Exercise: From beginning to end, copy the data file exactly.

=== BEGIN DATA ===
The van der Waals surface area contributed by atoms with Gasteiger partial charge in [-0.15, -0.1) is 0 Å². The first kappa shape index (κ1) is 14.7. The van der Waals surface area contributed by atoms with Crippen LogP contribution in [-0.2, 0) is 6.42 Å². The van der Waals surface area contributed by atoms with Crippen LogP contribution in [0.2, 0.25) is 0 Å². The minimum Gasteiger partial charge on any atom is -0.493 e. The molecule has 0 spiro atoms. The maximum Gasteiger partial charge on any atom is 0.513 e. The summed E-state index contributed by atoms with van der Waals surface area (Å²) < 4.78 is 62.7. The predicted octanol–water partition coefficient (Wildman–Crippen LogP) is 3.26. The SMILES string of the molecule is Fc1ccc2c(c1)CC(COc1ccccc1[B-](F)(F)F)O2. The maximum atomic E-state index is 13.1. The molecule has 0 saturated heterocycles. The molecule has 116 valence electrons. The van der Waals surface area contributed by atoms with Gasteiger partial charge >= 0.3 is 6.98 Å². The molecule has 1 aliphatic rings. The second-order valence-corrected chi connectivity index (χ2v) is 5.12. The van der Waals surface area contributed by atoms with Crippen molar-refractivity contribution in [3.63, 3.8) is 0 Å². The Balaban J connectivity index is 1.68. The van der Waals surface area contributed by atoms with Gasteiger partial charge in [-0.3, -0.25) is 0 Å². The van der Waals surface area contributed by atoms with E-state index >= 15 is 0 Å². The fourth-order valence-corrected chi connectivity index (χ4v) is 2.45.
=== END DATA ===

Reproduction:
The van der Waals surface area contributed by atoms with Gasteiger partial charge in [-0.15, -0.1) is 0 Å². The first kappa shape index (κ1) is 14.7. The van der Waals surface area contributed by atoms with Crippen LogP contribution in [-0.2, 0) is 6.42 Å². The van der Waals surface area contributed by atoms with Crippen LogP contribution in [0.2, 0.25) is 0 Å². The minimum Gasteiger partial charge on any atom is -0.493 e. The molecule has 0 spiro atoms. The maximum Gasteiger partial charge on any atom is 0.513 e. The summed E-state index contributed by atoms with van der Waals surface area (Å²) < 4.78 is 62.7. The predicted octanol–water partition coefficient (Wildman–Crippen LogP) is 3.26. The SMILES string of the molecule is Fc1ccc2c(c1)CC(COc1ccccc1[B-](F)(F)F)O2. The maximum atomic E-state index is 13.1. The molecule has 0 saturated heterocycles. The molecule has 116 valence electrons. The van der Waals surface area contributed by atoms with Gasteiger partial charge >= 0.3 is 6.98 Å². The molecule has 1 aliphatic rings. The second-order valence-corrected chi connectivity index (χ2v) is 5.12. The van der Waals surface area contributed by atoms with Crippen molar-refractivity contribution in [3.63, 3.8) is 0 Å². The Balaban J connectivity index is 1.68. The van der Waals surface area contributed by atoms with Gasteiger partial charge in [-0.3, -0.25) is 0 Å². The van der Waals surface area contributed by atoms with E-state index >= 15 is 0 Å². The fourth-order valence-corrected chi connectivity index (χ4v) is 2.45.